As the temperatures in the winter drop well below 0 degrees Celsius, the chance of frostbite in dogs and cats that spend time outdoors increases. Despite their fur coats, dogs and cats run the risk of freezing the tips of their ears, their noses, their tails and any other area where the hair coat is thin. Affected skin will appear pale to blue-white in color due to lack of circulation in that area. Left untreated, frostbitten skin will eventually die and slough.
Immediate care will help prevent loss of skin. Cats and small dogs can be wrapped in blankets or towels warmed in the dryer. For large dogs, apply warmed towels directly to the frostbitten skin. You can also immerse the affected area in lukewarm water. Do not squeeze or rub the skin and do not let your pet lick the frostbitten area as this will cause more damage to the skin. As the circulation returns, the skin will turn red and may become swollen and painful. If the skin color changes to dark red or black, this is a sign of severe tissue damage and you should take your companion to a veterinarian as soon as possible.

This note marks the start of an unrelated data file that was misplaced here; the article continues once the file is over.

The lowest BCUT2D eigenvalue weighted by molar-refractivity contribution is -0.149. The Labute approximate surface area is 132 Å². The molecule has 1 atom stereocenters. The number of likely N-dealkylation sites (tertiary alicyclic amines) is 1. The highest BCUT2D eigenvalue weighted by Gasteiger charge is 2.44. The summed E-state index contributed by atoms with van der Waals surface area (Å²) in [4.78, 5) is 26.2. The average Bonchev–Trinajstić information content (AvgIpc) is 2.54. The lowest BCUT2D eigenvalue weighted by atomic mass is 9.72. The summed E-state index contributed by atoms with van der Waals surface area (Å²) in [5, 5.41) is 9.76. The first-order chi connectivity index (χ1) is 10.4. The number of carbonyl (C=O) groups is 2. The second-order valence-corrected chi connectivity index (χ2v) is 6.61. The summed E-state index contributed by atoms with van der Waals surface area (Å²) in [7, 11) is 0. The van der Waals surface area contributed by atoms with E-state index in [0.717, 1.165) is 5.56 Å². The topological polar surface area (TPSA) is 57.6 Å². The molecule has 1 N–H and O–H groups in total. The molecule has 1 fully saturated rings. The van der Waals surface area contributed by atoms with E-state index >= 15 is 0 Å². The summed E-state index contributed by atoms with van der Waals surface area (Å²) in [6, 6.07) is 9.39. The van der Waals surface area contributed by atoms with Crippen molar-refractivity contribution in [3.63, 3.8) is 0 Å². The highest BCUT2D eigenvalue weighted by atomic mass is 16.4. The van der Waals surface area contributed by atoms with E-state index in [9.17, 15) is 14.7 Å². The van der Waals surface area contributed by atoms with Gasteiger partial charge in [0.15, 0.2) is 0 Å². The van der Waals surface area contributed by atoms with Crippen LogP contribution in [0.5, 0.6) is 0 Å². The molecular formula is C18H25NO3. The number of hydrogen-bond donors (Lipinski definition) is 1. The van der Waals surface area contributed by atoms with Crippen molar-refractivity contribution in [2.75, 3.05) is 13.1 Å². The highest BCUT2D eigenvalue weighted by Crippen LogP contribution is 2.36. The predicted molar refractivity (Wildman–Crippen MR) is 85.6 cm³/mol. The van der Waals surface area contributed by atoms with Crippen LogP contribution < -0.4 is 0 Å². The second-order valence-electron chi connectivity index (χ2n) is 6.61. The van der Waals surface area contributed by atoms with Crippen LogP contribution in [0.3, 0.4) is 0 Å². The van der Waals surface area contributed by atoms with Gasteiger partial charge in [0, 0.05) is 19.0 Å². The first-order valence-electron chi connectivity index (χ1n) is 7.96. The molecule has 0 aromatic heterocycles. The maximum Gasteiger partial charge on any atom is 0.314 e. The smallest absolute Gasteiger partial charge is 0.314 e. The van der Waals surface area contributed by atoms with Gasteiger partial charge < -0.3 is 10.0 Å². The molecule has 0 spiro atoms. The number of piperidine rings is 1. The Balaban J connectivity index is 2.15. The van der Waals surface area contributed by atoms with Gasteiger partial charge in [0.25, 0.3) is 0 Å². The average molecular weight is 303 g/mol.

Never leave your pet outdoors for more than a few minutes when there is a chance of frostbite to exposed skin!